WASHINGTON - The U.S. Supreme Court ruled Monday that car passengers have the constitutional right to question the legality of police stops they are involved in.
A Supreme Court news release said that the court's ruling on California v. Brendlin said that when police stop a vehicle on the road for a violation, any passenger in that automobile may use their Fourth Amendment rights to challenge the stop's legality.
The case stemmed from a California traffic stop in 2001 where a passenger in a car stopped by police was searched and later arrested on drug possession charges.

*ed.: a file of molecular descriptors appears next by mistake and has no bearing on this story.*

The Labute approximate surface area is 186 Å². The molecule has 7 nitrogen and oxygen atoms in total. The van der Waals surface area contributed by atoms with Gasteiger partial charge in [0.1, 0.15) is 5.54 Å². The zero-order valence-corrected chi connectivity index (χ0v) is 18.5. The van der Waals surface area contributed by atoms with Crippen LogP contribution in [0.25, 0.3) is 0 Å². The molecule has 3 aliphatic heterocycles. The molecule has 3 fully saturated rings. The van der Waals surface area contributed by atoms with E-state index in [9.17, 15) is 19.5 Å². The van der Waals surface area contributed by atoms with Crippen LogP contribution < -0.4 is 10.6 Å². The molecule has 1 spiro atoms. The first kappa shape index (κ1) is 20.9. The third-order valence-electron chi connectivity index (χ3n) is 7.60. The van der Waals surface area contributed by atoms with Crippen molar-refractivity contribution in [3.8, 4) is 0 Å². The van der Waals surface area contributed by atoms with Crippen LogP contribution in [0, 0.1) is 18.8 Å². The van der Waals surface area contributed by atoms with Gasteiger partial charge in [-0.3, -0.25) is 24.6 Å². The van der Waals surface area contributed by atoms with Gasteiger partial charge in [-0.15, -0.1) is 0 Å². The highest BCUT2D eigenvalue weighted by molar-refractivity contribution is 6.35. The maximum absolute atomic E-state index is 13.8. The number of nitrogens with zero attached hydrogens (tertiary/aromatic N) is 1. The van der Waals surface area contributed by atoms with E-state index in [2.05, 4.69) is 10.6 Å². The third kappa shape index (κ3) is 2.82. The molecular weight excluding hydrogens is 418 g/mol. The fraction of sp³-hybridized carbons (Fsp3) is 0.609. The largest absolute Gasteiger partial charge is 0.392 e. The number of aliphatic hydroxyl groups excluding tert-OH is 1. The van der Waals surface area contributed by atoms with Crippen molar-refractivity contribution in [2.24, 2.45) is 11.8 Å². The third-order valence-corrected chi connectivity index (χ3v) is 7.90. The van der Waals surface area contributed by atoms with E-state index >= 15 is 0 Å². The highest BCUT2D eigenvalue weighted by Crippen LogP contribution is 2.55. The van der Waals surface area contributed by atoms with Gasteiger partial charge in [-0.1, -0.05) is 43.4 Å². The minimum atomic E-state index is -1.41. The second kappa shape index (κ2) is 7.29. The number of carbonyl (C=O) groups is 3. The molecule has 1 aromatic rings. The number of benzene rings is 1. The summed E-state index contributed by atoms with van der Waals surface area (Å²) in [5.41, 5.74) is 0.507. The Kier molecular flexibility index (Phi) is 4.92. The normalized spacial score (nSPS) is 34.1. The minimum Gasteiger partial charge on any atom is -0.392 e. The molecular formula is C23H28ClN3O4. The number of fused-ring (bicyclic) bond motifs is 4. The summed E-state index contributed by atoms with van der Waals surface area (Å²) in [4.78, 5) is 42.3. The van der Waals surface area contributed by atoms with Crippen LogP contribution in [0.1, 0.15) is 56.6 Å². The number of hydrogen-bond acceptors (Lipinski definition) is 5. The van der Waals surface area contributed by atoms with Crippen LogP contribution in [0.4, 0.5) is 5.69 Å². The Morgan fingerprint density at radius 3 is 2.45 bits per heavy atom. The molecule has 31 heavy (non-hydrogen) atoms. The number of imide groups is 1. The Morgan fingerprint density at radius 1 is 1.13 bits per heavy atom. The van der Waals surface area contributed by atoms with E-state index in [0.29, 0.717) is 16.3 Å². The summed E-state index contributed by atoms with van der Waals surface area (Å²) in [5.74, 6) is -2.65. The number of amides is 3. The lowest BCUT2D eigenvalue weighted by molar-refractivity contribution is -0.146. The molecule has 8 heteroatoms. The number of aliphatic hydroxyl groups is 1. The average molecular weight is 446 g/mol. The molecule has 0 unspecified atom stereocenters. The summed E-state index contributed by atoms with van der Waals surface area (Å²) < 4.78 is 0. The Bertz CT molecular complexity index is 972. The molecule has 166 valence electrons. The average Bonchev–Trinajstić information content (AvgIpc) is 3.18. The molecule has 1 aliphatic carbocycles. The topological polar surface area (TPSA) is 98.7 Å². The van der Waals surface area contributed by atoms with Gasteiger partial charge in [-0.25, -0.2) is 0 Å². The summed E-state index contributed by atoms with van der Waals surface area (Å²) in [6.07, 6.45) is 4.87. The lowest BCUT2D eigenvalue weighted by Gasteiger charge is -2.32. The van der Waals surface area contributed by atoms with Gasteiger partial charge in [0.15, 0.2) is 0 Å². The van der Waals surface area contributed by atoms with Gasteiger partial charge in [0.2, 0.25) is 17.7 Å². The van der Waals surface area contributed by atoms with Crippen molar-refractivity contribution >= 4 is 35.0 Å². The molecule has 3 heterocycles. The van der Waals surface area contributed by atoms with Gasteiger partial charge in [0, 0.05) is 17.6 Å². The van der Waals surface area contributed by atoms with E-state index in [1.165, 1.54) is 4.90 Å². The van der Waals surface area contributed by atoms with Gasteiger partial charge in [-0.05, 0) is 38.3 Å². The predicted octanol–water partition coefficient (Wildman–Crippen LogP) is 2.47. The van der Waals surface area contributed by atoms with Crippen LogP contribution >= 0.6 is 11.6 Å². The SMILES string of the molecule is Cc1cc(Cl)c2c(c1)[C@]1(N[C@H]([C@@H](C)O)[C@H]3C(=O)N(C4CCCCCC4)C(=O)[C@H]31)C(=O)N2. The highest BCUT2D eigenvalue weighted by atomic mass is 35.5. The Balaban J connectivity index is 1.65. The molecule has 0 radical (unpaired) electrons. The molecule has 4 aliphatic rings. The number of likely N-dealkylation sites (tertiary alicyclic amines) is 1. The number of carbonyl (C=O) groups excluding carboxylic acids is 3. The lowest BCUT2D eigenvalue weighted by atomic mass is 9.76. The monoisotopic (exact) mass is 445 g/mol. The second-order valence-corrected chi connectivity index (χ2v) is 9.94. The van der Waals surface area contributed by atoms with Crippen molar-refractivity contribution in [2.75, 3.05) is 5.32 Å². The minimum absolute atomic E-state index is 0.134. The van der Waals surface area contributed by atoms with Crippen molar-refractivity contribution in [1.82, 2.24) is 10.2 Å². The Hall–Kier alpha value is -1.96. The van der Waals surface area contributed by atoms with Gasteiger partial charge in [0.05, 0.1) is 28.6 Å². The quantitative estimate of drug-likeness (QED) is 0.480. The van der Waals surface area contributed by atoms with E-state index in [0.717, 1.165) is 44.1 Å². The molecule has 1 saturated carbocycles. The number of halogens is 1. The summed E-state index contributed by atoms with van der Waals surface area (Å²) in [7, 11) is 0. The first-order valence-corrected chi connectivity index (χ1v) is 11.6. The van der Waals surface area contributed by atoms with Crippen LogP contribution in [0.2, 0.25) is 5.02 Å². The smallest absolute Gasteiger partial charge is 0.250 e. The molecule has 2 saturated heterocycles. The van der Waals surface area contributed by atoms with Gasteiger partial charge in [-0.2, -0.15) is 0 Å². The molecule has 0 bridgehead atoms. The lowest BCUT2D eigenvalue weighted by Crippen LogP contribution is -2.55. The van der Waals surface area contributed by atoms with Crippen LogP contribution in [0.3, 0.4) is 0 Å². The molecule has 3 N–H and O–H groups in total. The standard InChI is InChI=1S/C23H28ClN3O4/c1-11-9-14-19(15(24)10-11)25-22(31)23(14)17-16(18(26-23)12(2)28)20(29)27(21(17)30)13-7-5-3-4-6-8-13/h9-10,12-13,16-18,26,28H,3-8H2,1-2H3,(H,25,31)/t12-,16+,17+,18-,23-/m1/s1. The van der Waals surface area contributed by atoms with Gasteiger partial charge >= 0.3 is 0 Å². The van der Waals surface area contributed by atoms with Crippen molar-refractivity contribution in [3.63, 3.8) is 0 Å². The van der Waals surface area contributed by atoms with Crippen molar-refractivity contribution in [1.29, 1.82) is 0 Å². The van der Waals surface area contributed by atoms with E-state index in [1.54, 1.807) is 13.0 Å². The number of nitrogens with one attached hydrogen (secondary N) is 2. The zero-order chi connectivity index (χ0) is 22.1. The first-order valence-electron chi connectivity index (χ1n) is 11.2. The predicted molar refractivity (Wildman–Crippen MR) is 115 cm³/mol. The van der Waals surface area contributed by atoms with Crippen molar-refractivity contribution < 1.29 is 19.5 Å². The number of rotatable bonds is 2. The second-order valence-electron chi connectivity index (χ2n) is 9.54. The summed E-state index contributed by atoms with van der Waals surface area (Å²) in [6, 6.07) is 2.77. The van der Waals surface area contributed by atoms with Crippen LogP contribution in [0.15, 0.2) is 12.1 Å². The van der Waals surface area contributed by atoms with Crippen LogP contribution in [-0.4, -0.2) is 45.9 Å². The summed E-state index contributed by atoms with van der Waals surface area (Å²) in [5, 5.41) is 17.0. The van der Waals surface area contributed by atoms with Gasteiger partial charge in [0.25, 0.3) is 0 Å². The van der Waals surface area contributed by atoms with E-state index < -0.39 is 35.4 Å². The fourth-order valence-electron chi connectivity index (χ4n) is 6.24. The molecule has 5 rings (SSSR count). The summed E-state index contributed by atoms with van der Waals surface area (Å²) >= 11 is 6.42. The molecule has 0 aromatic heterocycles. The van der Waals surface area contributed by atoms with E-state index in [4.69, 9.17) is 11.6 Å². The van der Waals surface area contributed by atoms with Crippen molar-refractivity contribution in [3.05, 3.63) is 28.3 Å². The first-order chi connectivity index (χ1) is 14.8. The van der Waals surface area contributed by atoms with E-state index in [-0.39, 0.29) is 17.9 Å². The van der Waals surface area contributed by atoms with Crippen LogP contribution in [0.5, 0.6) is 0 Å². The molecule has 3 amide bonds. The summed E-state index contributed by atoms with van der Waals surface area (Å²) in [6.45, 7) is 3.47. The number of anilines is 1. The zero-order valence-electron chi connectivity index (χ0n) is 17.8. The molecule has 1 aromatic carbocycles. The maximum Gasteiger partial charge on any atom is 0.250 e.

Bruce Brendlin challenged attempts to suppress the evidence by alleging the police officers' search was unconstitutional.
While a California trial court denied the motion, the state's Court of Appeals later reversed that decision and the case moved onto the national stage.
The U.S. Supreme Court unanimously supported the appeals decision, ruling that the driver of the vehicle is being targeted by the police stop.
Therefore, any passengers involved may challenge whether the stop was justified and attempt to avoid unconstitutional searches.
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